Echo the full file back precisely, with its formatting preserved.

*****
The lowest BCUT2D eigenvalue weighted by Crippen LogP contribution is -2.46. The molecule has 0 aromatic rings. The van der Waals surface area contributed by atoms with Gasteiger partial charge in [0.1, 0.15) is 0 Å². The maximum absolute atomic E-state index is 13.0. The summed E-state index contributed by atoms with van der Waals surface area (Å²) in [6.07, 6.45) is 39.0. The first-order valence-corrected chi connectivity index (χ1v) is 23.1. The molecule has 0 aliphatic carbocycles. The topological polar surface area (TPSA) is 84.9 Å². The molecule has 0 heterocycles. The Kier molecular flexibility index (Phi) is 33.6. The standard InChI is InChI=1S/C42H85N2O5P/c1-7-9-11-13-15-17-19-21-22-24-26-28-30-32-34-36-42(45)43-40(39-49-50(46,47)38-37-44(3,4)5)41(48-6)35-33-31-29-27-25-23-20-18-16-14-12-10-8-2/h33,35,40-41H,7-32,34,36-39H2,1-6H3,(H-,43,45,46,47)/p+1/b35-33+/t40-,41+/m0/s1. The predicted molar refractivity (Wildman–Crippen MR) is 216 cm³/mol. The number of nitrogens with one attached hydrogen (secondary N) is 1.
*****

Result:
The lowest BCUT2D eigenvalue weighted by Crippen LogP contribution is -2.46. The molecule has 0 aromatic rings. The van der Waals surface area contributed by atoms with Gasteiger partial charge in [0.1, 0.15) is 0 Å². The maximum absolute atomic E-state index is 13.0. The summed E-state index contributed by atoms with van der Waals surface area (Å²) in [6.07, 6.45) is 39.0. The first-order valence-corrected chi connectivity index (χ1v) is 23.1. The molecule has 0 aliphatic carbocycles. The topological polar surface area (TPSA) is 84.9 Å². The molecule has 0 heterocycles. The Kier molecular flexibility index (Phi) is 33.6. The standard InChI is InChI=1S/C42H85N2O5P/c1-7-9-11-13-15-17-19-21-22-24-26-28-30-32-34-36-42(45)43-40(39-49-50(46,47)38-37-44(3,4)5)41(48-6)35-33-31-29-27-25-23-20-18-16-14-12-10-8-2/h33,35,40-41H,7-32,34,36-39H2,1-6H3,(H-,43,45,46,47)/p+1/b35-33+/t40-,41+/m0/s1. The predicted molar refractivity (Wildman–Crippen MR) is 216 cm³/mol. The number of nitrogens with one attached hydrogen (secondary N) is 1.